The basis of this inside-out process is realizing that dreams don't just happen to you; you create the dream and all the imagery and emotions you experience in it. Understanding that you are the author of your dreams immediately begins to empower you by allowing you to question why you created that particular dream experience. Instead of being unwelcome neurological intrusions or mysterious visitations, your dreams become a form of self-expression that can help you understand more about who you are, what you need, and what you believe. As you expand your self-understanding, you naturally begin to connect more deeply with your hopes and aspirations in waking life. This encourages you to step into your individual power and take action on your dreams. The guiding principle I use in working with the imagery a dreamer creates is 'A dream is just a dream until you put it into action.'
From this practical perspective, let's explore some basic questions about dreams and dreaming.
What Is a Dream?
A dream is how you naturally express a fundamental aspect of your self-awareness. This fundamental awareness is your unconscious self and is quite simply all the areas of yourself you are not consciously aware of. Although these may seem to be of little consequence in waking life, most of your behaviors are driven by your unconscious self and all the information you absorb with it in every waking second.
When you create a dream, you are using it as a natural way to make sense of all the information and experiences you are unconsciously aware of in day-to-day reality. This individual sense-making process can give you meaningful insights into specific challenges you encounter in waking life. The language you use to express yourself as you make sense of your unconscious awareness is the language of imagery.
As well as using visual imagery in the dreams you create, you can also use auditory (hearing), olfactory (smelling), and tactile (touching) imagery. The images you create in your dreams reflect how you see your self-image in waking life and enable you to imagine the person you have the power to become. A dream is how you imagine yourself. That's what a dream is.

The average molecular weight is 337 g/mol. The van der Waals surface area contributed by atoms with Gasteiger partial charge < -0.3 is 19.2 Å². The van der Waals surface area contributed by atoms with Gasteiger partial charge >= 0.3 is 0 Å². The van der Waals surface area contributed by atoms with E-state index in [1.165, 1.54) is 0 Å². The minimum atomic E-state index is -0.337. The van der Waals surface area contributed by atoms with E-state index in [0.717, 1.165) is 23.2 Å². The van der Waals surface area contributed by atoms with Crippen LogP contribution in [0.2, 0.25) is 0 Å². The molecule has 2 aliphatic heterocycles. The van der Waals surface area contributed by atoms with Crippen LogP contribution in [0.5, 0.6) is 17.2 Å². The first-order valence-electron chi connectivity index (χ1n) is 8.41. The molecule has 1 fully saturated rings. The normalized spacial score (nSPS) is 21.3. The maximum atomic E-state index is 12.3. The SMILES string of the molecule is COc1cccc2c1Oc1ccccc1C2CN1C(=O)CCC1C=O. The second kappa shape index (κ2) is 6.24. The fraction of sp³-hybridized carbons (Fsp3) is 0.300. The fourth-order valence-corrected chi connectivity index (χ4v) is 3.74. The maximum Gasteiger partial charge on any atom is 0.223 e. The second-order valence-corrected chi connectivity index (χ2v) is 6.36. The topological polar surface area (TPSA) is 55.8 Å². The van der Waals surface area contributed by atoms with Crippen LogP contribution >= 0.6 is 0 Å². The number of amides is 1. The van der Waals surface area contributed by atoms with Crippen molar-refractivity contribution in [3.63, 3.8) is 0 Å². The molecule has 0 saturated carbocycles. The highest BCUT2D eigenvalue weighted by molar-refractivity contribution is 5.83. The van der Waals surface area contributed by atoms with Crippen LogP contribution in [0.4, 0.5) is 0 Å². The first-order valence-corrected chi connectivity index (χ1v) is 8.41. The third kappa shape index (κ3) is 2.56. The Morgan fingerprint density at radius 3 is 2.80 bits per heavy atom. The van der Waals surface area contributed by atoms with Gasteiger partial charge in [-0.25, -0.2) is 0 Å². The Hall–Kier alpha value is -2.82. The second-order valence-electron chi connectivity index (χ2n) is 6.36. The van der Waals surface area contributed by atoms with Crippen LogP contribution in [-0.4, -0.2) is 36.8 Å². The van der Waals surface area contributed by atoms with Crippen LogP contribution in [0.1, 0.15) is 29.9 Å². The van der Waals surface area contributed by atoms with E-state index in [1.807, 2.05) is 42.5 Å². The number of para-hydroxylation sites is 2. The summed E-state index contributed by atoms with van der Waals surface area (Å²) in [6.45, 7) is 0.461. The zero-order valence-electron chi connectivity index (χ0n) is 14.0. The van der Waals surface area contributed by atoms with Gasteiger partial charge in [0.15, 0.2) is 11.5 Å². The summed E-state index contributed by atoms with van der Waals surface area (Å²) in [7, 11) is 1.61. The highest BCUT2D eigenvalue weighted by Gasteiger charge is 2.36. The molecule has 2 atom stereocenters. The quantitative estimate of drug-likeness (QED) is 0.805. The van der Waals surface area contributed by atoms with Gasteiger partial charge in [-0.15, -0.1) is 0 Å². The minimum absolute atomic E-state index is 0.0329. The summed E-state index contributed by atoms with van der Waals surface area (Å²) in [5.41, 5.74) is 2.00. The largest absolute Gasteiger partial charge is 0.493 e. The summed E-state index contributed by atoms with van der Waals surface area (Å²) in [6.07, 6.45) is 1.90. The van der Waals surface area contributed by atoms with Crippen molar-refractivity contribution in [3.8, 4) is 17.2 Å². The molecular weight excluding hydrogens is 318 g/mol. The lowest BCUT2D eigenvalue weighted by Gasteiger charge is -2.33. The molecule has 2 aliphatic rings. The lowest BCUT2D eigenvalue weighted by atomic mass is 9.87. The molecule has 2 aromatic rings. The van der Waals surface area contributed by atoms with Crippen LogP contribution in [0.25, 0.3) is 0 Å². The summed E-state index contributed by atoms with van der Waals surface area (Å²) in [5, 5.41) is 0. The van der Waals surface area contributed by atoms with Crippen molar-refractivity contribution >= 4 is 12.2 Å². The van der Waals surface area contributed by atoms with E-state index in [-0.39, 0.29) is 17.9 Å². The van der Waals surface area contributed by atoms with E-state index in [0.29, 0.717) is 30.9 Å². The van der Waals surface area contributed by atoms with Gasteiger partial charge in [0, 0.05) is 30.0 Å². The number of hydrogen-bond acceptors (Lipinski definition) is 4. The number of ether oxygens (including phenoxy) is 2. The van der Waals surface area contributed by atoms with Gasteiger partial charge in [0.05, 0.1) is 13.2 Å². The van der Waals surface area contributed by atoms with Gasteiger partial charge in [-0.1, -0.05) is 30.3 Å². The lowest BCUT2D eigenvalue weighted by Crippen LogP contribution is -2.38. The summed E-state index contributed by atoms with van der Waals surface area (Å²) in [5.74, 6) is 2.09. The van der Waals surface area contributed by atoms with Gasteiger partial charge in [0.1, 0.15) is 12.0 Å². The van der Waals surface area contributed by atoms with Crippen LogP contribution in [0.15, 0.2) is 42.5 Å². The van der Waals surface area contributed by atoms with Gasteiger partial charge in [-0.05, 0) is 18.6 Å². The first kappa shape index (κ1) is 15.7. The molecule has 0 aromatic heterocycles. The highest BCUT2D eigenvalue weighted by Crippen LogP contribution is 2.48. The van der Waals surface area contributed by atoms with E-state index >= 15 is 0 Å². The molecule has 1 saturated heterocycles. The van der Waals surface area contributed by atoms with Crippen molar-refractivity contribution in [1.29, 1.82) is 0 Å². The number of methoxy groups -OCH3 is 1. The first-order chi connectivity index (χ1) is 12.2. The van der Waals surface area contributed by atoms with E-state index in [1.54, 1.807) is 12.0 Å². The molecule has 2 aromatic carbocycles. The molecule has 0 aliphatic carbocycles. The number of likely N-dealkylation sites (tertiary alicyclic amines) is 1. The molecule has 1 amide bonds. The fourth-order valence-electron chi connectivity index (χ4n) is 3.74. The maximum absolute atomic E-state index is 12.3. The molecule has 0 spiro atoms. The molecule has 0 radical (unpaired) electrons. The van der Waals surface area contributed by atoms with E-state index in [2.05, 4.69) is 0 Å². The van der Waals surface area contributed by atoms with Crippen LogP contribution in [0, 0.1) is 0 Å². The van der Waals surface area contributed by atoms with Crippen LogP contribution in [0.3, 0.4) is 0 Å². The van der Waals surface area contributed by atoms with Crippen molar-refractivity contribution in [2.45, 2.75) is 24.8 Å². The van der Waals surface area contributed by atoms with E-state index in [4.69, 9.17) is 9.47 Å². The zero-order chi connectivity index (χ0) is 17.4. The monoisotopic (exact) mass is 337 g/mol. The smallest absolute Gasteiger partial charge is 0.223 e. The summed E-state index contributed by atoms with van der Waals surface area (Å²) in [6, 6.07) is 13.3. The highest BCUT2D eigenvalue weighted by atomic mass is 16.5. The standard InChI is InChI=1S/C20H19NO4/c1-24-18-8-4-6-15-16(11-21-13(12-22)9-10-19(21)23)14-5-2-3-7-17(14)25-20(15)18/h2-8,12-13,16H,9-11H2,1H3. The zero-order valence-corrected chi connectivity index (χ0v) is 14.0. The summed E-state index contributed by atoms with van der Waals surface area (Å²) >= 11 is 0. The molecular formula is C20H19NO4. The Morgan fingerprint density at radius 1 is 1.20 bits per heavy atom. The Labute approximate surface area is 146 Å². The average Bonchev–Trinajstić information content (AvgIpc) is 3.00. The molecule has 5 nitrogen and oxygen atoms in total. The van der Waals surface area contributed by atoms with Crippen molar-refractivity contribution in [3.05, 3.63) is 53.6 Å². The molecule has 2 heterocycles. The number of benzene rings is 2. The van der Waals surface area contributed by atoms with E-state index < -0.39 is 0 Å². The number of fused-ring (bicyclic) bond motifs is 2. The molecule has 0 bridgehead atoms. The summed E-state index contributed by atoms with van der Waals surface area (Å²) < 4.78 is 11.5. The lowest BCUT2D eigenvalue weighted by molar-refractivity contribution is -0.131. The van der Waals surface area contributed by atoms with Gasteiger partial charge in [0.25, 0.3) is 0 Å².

Why Do We Dream?
At the most basic level, we dream because it is a natural function that has evolved. Although some people who, due to a brain injury or a congenital condition lack the neurophysiology to dream, everyone dreams. By using our dreams to make sense of all the information we have unconsciously absorbed, we can become far more successful in identifying valuable opportunities for personal development in waking life. Your perceptions of the world around you.
The unconscious awarenesses we use our dreams to make sense of are not just the events of the previous day, but are drawn from the whole of our life experience. As we recollect and reconnect with these meaningful experiences, we project them into our future lives so we can naturally position ourselves for success and fulfillment. All humans are dreamers, dreaming of brighter futures.
When we unconsciously create our dreams at night, we follow the same process we use when we imagine our ambitions in day-to-day reality by forming images of how our future might look. In waking life, however, we often tend to form an idealized future, where our dreams suddenly manifest in reality. As we know, this is highly unlikely to happen, and trying to always instantly connect to this idealized future means that we can find it difficult to take the practical steps we need to put our dreams into action.
Dreaming also contributes to our sense of physical well-being. If for any reason we are unable to engage in dreaming activity, we can experience a variety of unsettling physical symptoms. The human brain, however, is not just some wet organic computer that needs to be regularly decluttered and defragmented. Your brain is much more complex than the most powerful computer, and dreaming has evolved as a vital aspect of how you create
ABOUT THE AUTHOR
Ian Wallace graduated with a degree in psychology, and has analyzed over 170,000 dreams for his clients during his professional career. Wallace is the originator of the Dream Connection Process, a unique and powerful method that enables anyone to connect the imagery and symbolism that they create in their dreams to situations and opportunities in waking life where they can use this awareness to make a healthy difference. Wallace regularly appears on television, on radio and in print, where he is consistently applauded for his accuracy and his authority in analyzing dreams.